Senator Inhofe Continues To Press For Pilot's Bill Of Rights | Aero-News Network
Aero-News Network
RSS icon RSS feed
podcast icon MP3 podcast
Subscribe Aero-News e-mail Newsletter Subscribe

Airborne Unlimited -- Recent Daily Episodes

Episode Date

Airborne Unlimited-
Monday

Airborne-Unmanned w/AUVSI-
Tuesday

Airborne Unlimited-
Wednesday

AMA Drone Report-
Thursday

Airborne Unlimited-
Friday

Airborne On ANN

Airborne 05.21.18

Airborne-UnManned 05.22.18

Airborne 05.23.18

AMA Drone Report 05.24.18

Airborne 05.25.18

Airborne-YouTube

Airborne 05.21.18

Airborne-UnManned 05.22.18

Airborne 05.23.18

AMA Drone Report 05.24.18

Airborne 05.25.18

Mon, Jun 18, 2012

Senator Inhofe Continues To Press For Pilot's Bill Of Rights

Attempted To Bring Legislation To Senate Floor, Blocked By Rockefeller, Hutchinson

Oklahoma Senator James Inhofe (R) first introduced his Pilot's Bill of Rights, which would limit the authority of the FAA in some proceedings it takes against pilots, in 2011. He wrote the legislation to address what he says is the ability of the agency to pull a pilot's airman privileges "on a whim." The bill would give pilots access to evidence used by the FAA to revoke pilot certificates, and provide an appeals process should their certificates be lifted.

On Thursday, Senator Inhofe (pictured) asked for unanimous consent from the Senate to consider the bill. While he admitted in a floor speech that for many in the Senate, or watching on C-SPAN2, the legislation might have little meaning. "But it means a lot to the 400,000 members of the AOPA, who are watching us right now, and to the 175,000 general aviation pilots with the EAA — Experimental Aircraft Association — that they know that with the whim of just one bureaucrat they could just lose their license."

The Hill reports that the move was blocked by Senators Jay Rockefeller (D-WV) and Kay Bailey Hutchison (R-TX), respective the chair and ranking minority member of the Senate Commerce Committee which has jurisdiction over the FAA. Rockefeller said he based his objection on public safety considerations. "This bill would create a process, which would be new, that could result in the federal government [not] being able to pursue enforcement actions because of limited resources," Rockefeller said on the Senate floor. "This bill would stand the FAA's enforcement structure on its head, and as a result I object."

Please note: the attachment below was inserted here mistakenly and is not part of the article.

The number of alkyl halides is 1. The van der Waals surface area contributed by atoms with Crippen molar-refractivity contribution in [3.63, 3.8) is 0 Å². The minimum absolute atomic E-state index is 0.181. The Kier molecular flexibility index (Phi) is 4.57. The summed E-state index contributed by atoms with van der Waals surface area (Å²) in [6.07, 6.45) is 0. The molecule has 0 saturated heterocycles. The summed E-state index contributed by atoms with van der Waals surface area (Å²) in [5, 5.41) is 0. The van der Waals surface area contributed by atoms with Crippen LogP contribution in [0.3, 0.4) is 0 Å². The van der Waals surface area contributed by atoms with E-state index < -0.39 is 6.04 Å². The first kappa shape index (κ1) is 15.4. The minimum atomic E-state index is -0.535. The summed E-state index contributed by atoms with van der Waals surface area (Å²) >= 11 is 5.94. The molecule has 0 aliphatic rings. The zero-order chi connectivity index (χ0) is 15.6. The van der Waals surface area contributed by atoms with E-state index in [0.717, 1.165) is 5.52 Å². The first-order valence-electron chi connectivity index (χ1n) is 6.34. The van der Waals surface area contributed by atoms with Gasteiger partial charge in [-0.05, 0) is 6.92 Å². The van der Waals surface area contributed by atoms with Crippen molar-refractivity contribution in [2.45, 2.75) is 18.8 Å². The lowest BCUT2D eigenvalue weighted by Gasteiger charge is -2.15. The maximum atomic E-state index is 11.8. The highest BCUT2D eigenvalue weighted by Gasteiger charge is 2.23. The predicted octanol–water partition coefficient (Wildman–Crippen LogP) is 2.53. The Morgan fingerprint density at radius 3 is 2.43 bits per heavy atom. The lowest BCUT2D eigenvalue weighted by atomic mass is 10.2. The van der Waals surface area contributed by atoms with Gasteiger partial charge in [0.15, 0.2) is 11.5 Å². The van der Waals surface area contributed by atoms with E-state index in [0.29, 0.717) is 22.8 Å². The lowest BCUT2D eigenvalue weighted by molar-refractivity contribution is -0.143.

FMI: http://rockefeller.senate.gov, www.hutchison.senate.gov, http://inhofe.senate.gov

Advertisement

More News

EASA Approves The G5000 For The Beechjet 400A/Hawker 400XP

SUN-AIR Of Scandinavia A/S, Franchisee Of British Airways, Selects The G5000 Integrated Flight Deck EASA has approved the G5000 integrated flight deck for the Beechjet 400A and Haw>[...]

Airborne 05.23.18: KSMO Legal Woes, B777X Folding Wingtip, #OSH18COOL Campaign

Also: 2nd ERAU Arrow Wing Cracked, Memphis Airport, Orbital ATK Launch, Flexjet Pilot Salaries Last week, representatives from the City of Santa Monica and the FAA sat before a jud>[...]

Airborne 05.25.18: Aero-Fraud Sentenced, Perimeter Flight, Desert Jet Ctr

Also: Dallas Love Field, CAL FIRE Firehawks, Rotors ’N Ribs, Israeli Air Force F-35s Robert Charles Jones Brady, owner of Beech Aviation, was sentenced in a US District Court>[...]

AMA Drone Report 05.24.18: Drone Rescues, AMA Celebrates, Onerous Ohio Regs

Also: Drone Ops Over DoD Facilities, Space Needle Drone Crash, NAA’s Most Memorable, Textron's X5-55 As the reputation of the drone community, hobby and professional, continu>[...]

Airborne-Unmanned 05.22.18: Aurora ACUS, Horsefly Delivers, K2 LEO UAS

Also: Aero-TV: Textron's X5-55, InfraDrone App, NASA's Mars Helicopter, Gremlins on Track This month, Aurora’s Autonomous Aerial Cargo Utility System (AACUS) successfully del>[...]

blog comments powered by Disqus



Advertisement

Advertisement

Podcasts

Advertisement

© 2007 - 2018 Web Development & Design by Pauli Systems, LC